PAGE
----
A ten-year-old girl died after a fight with a rare and aggressive form of cancer.

Lucy Moroney from Heswall, Merseyside, was diagnosed with DIPG – Diffuse Intrinsic Pontine Glioma in July 2017 – reports The Daily Mail.

The cancer currently has a zero-percent survival rate in the UK, and Lucy's family brought her to pioneer treatment in Monterrey, Mexico, after receiving £ 45,000 in donations.

On Tuesday, her family said that the little girl had "struggled and was nearing the end of her life journey" and announced yesterday that Lucy had died sadly.

Her devastating father Joe wrote on Facebook page Lucy's Pineapple Fund: "Lucy, when you were born almost 11 years ago, Mummy and I (mainly Mummy) chose your name, knowing that its meaning was light Light burned very bright, darling.

"After Mummy and her sister Ruby had their last breaths six years ago, it was traumatic and heartbreaking to see you do the same even with an early warning of almost 16 months.

"But as painful as it was to experience, I did not choose to be my beautiful baby in a different place, you were a dream daughter, absolute perfection.

"You never complained during your treatment and you surprised me with your strength, bravery and grace.

"You were beautiful inside and out and I will miss your radiant smile, your amazing sense of humor and your perfect sensitive soul."

"I'll never get over losing you, but I'll never get over loving you, I'll miss you, my beautiful princess, and our special, special bond."

Lucy's diagnosis in 2017 came five years after her mother Nicola, 33, died of cardiac arrest caused by an undiagnosed heart defect while sitting in front of the TV in 2012.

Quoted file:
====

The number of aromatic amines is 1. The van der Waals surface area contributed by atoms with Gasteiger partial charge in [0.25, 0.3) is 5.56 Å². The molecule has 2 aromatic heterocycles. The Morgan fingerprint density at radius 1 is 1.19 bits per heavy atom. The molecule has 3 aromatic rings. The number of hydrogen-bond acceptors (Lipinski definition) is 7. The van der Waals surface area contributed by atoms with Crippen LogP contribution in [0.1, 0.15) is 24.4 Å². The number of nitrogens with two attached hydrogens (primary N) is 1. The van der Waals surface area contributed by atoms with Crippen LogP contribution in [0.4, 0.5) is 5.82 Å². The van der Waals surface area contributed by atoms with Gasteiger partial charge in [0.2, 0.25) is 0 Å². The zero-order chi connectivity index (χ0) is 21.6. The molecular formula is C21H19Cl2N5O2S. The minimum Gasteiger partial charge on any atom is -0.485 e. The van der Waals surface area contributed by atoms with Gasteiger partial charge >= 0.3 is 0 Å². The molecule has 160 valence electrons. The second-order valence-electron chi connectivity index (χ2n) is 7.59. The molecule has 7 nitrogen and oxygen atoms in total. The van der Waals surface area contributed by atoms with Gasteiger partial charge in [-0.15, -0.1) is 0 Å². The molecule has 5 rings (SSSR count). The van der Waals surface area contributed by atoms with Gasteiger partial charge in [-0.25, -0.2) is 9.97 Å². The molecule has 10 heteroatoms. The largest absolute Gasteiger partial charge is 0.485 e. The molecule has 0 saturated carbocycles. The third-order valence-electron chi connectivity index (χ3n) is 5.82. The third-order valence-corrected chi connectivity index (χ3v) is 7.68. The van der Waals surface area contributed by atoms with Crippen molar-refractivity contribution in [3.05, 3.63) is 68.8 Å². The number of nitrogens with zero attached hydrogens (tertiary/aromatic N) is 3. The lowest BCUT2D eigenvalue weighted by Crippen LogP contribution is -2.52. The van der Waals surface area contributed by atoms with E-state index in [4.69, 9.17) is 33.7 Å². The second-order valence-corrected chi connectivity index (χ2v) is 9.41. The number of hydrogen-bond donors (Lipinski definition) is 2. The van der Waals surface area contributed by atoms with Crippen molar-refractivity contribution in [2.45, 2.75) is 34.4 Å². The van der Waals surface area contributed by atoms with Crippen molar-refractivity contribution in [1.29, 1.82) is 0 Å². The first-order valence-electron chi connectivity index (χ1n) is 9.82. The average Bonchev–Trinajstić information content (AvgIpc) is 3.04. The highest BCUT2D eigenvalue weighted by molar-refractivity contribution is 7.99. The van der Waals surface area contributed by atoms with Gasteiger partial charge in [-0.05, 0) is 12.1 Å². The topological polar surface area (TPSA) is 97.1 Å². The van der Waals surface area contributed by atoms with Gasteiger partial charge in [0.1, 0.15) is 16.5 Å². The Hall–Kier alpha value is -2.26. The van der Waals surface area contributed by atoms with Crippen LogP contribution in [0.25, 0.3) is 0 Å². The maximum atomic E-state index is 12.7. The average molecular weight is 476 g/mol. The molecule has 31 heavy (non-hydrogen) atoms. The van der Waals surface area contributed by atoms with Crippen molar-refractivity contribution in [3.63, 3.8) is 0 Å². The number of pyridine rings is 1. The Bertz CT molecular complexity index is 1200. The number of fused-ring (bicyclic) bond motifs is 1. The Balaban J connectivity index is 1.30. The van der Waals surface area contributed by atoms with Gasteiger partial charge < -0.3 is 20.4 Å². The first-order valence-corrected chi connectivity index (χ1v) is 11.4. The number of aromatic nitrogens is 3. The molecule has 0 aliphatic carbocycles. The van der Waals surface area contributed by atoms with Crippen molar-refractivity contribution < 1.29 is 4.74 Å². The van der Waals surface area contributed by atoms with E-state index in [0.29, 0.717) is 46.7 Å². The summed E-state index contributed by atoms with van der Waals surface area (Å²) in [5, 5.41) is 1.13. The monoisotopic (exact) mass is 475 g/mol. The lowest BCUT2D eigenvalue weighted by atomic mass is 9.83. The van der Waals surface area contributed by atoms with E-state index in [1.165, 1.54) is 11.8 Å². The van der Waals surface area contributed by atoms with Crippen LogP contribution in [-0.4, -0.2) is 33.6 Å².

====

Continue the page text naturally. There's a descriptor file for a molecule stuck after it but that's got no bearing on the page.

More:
Nicola was 24 weeks pregnant with her third daughter Ruby, who unfortunately lived only 14 hours.

Daughter Amy, now eight, was two at the time and Lucy four.

In October of 2017, Father Joe, who owns a media company in Merseyside, said: "I could not fight for Nicola – I will fight for Lucy as hard as I do.

"Lucy is so like her mother, she always smiles.

"It's the worst tumor a baby can get, and it will affect vision, breath, and movement."

"But even now, with her symptoms getting worse and worse, she's still smiling and she's so positive."

Three years after the trauma of losing Nicola, Joe met his girlfriend Claire Evans, 30, who gave birth to her son Max shortly before Lucy was diagnosed.

Father Joe said it was heartbreaking to see Lucy die six years after losing his wife and baby. Photo / Facebook, Lucy & # 39; s Pineapple Fund
Father Joe said it was heartbreaking to see Lucy die six years after losing his wife and baby. Photo / Facebook, Lucy & # 39; s Pineapple Fund

DIPGs are aggressive tumors that originate in the brain stem and affect a number of critical bodily functions such as breathing, vision, blood pressure, and coordination.

As the tumors grow, the children remain fully conscious while their bodies give up.

The tumor is inoperative because the cancer cells are interlocking with healthy cells in the pons, the part of the brain responsible for controlling bodily functions.

Currently, a DIPG diagnosis has a nine-month prognosis and a zero-percent survival rate in the UK.

During her treatment in Mexico, Lucy wrote a book "The Spider and the Whale".

The 32-page picture book was inspired by an incident in the bathroom when Lucy saw her mummy washing a spider into the toilet.

Her family said, "We intend to become a charity in the near future and work to create the much-needed awareness of DIPG.

"The spider and the whale will be a great stocking filler, and by buying Lucy's book you will help us with our goal – it will be the legacy of Lucy."



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